The focus of the SRISTI SUMMER SCHOOL 2013 is to design and fabricate devices that eliminate the need for child labour.
There has been a worldwide concern about continued denial of childhood to the children. Persistence of child labour not only affects the future capabilities of children but also perpetuates a moral myth that any means of generating economic surplus or growth is acceptable. The right to education Act requires every child must be provided school education. In cases where children go to school and work, fatigue and other work related impact often decrease a child’s school performance. The state has no discretion or dilemma in the matter. However, the tragedy is that laws seldom prove to be sufficient.
In this initiative, we are trying three alternative approaches:
a. Eliminate the demand for child labour by substituting the tasks in which children are engaged by mechanical or other technological processes. It is understood that eliminating one task does not mean children will not be forced to work in other more vulnerable tasks. But there will be one reason less for them to work. Technological change will have to be accompanied by institutional changes so that children have better choices.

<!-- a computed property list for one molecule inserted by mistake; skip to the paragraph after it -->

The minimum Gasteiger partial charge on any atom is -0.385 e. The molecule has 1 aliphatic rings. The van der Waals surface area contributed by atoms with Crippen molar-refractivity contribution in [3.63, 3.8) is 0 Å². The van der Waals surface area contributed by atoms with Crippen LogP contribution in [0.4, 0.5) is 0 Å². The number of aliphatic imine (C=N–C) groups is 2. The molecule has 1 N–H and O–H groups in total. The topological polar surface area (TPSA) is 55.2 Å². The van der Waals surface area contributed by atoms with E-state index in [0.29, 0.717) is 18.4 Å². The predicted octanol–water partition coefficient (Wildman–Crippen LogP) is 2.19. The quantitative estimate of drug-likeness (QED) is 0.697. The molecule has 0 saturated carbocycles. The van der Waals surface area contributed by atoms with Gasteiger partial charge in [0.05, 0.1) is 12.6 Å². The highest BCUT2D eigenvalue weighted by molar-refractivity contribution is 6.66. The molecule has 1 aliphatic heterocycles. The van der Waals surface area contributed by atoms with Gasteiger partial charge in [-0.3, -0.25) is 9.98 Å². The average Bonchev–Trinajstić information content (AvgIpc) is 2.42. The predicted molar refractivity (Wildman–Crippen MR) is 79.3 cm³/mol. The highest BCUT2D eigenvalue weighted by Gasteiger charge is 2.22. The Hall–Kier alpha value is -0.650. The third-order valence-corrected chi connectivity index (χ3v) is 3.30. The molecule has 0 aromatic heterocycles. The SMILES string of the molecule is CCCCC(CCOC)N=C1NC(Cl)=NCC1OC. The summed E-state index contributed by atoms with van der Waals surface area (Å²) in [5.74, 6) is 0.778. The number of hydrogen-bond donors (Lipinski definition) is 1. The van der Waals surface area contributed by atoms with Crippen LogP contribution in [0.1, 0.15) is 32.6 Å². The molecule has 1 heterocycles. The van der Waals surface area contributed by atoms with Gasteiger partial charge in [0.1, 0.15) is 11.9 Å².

b. Eliminate the supply of child labour by increasing the productivity and thus income of the parents who send their children for work. It is hoped that the children would be sent to school once the parents’ incomes increase. However, much depends upon the historical debts and the extent of deferred consumption which may take a toll on the newly realised income of parents. In general when demand for highly skilled labour increases, the parents tend to invest more in their children’s education hoping that the children will reap the advantage of such a trend in the economy.
c. Reduce the hazards in the tasks in which labour is employed so that in the event of any adverse contingency, the children of the affected adult labourer do not have to be withdrawn from school for labour. Hazardous industries affect the health of adults as well as children. The involvement of labour without adequate safety standards is illegal and thus must not be allowed. But reducing hazards in tasks which are legal, such as linemen working on electrical poles, it does reduce the probability of adverse contingencies that might cost children their childhood.
For this purpose, SRISTI, in collaboration with ILO and supported by NIF, organises a Summer School for the fabrication of innovative technological devices for elimination of child labour and /or enhancing income of their parents to prevent child labour.